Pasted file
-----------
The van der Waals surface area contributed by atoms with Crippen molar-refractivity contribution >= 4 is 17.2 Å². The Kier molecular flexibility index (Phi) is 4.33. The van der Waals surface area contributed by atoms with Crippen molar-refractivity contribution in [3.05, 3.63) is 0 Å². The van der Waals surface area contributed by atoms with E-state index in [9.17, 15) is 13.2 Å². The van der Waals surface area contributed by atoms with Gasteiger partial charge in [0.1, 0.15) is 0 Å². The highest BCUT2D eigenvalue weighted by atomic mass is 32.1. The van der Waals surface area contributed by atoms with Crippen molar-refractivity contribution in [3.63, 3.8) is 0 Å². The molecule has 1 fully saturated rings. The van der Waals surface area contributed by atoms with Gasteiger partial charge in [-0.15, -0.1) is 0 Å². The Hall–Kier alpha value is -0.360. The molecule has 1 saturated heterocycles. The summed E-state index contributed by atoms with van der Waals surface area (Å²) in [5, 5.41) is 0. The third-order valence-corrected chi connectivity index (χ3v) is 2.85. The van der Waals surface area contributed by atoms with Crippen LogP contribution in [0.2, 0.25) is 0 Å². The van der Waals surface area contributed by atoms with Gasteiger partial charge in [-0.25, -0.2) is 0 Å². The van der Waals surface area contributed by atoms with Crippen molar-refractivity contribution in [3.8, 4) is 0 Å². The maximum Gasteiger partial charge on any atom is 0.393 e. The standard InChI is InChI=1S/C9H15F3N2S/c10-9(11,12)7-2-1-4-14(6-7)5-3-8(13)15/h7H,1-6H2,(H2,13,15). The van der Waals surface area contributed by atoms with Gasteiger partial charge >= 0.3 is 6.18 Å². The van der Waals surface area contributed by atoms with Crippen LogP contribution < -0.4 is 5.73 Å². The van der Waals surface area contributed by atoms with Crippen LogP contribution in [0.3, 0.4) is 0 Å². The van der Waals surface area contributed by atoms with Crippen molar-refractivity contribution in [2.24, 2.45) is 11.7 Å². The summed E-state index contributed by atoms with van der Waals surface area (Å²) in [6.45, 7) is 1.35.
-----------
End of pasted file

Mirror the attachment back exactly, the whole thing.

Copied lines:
The van der Waals surface area contributed by atoms with Crippen molar-refractivity contribution >= 4 is 17.2 Å². The Kier molecular flexibility index (Phi) is 4.33. The van der Waals surface area contributed by atoms with Crippen molar-refractivity contribution in [3.05, 3.63) is 0 Å². The van der Waals surface area contributed by atoms with E-state index in [9.17, 15) is 13.2 Å². The van der Waals surface area contributed by atoms with Gasteiger partial charge in [0.1, 0.15) is 0 Å². The highest BCUT2D eigenvalue weighted by atomic mass is 32.1. The van der Waals surface area contributed by atoms with Crippen molar-refractivity contribution in [3.63, 3.8) is 0 Å². The molecule has 1 fully saturated rings. The van der Waals surface area contributed by atoms with Gasteiger partial charge in [-0.15, -0.1) is 0 Å². The Hall–Kier alpha value is -0.360. The molecule has 1 saturated heterocycles. The summed E-state index contributed by atoms with van der Waals surface area (Å²) in [5, 5.41) is 0. The third-order valence-corrected chi connectivity index (χ3v) is 2.85. The van der Waals surface area contributed by atoms with Crippen LogP contribution in [0.2, 0.25) is 0 Å². The van der Waals surface area contributed by atoms with Gasteiger partial charge in [-0.25, -0.2) is 0 Å². The van der Waals surface area contributed by atoms with Crippen molar-refractivity contribution in [3.8, 4) is 0 Å². The maximum Gasteiger partial charge on any atom is 0.393 e. The standard InChI is InChI=1S/C9H15F3N2S/c10-9(11,12)7-2-1-4-14(6-7)5-3-8(13)15/h7H,1-6H2,(H2,13,15). The van der Waals surface area contributed by atoms with Gasteiger partial charge >= 0.3 is 6.18 Å². The van der Waals surface area contributed by atoms with Crippen LogP contribution < -0.4 is 5.73 Å². The van der Waals surface area contributed by atoms with Crippen LogP contribution in [0.3, 0.4) is 0 Å². The van der Waals surface area contributed by atoms with Crippen molar-refractivity contribution in [2.24, 2.45) is 11.7 Å². The summed E-state index contributed by atoms with van der Waals surface area (Å²) in [6.45, 7) is 1.35.